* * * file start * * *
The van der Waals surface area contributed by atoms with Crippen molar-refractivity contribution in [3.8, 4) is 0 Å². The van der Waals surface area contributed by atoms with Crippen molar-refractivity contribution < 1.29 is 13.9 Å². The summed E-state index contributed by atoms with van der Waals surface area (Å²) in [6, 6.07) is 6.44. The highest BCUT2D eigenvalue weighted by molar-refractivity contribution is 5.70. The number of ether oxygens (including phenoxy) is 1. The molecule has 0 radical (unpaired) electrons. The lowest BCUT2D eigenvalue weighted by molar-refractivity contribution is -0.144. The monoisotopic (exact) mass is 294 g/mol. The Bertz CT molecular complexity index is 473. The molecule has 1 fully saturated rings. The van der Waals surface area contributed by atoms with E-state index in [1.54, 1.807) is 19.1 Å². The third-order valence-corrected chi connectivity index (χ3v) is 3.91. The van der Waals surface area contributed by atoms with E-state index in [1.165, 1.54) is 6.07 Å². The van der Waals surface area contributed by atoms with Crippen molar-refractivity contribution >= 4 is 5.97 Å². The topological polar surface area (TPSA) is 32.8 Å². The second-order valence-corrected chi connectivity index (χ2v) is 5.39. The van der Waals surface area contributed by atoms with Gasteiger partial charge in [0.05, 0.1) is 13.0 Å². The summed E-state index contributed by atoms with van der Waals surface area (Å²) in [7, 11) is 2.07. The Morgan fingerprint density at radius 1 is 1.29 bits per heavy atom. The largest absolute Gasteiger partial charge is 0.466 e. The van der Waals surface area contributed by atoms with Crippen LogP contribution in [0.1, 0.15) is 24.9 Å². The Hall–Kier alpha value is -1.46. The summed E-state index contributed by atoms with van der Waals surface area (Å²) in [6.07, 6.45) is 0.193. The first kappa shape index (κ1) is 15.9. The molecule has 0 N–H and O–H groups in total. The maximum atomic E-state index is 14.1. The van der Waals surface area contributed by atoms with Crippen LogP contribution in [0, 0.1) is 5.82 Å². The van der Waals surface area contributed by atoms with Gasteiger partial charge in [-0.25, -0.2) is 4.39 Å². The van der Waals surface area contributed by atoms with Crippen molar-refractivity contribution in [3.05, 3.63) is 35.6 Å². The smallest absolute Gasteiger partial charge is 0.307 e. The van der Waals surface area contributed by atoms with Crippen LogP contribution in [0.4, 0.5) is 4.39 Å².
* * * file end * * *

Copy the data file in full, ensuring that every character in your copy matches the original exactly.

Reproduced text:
The van der Waals surface area contributed by atoms with Crippen molar-refractivity contribution in [3.8, 4) is 0 Å². The van der Waals surface area contributed by atoms with Crippen molar-refractivity contribution < 1.29 is 13.9 Å². The summed E-state index contributed by atoms with van der Waals surface area (Å²) in [6, 6.07) is 6.44. The highest BCUT2D eigenvalue weighted by molar-refractivity contribution is 5.70. The number of ether oxygens (including phenoxy) is 1. The molecule has 0 radical (unpaired) electrons. The lowest BCUT2D eigenvalue weighted by molar-refractivity contribution is -0.144. The monoisotopic (exact) mass is 294 g/mol. The Bertz CT molecular complexity index is 473. The molecule has 1 fully saturated rings. The van der Waals surface area contributed by atoms with E-state index in [1.54, 1.807) is 19.1 Å². The third-order valence-corrected chi connectivity index (χ3v) is 3.91. The van der Waals surface area contributed by atoms with E-state index in [1.165, 1.54) is 6.07 Å². The van der Waals surface area contributed by atoms with Crippen molar-refractivity contribution >= 4 is 5.97 Å². The topological polar surface area (TPSA) is 32.8 Å². The second-order valence-corrected chi connectivity index (χ2v) is 5.39. The van der Waals surface area contributed by atoms with Gasteiger partial charge in [0.05, 0.1) is 13.0 Å². The summed E-state index contributed by atoms with van der Waals surface area (Å²) in [7, 11) is 2.07. The Morgan fingerprint density at radius 1 is 1.29 bits per heavy atom. The largest absolute Gasteiger partial charge is 0.466 e. The van der Waals surface area contributed by atoms with Crippen LogP contribution in [0.1, 0.15) is 24.9 Å². The Hall–Kier alpha value is -1.46. The summed E-state index contributed by atoms with van der Waals surface area (Å²) in [6.07, 6.45) is 0.193. The first kappa shape index (κ1) is 15.9. The molecule has 0 N–H and O–H groups in total. The maximum atomic E-state index is 14.1. The van der Waals surface area contributed by atoms with Crippen LogP contribution in [0, 0.1) is 5.82 Å². The van der Waals surface area contributed by atoms with Gasteiger partial charge in [-0.25, -0.2) is 4.39 Å². The van der Waals surface area contributed by atoms with Crippen molar-refractivity contribution in [3.05, 3.63) is 35.6 Å². The smallest absolute Gasteiger partial charge is 0.307 e. The van der Waals surface area contributed by atoms with Crippen LogP contribution in [0.4, 0.5) is 4.39 Å².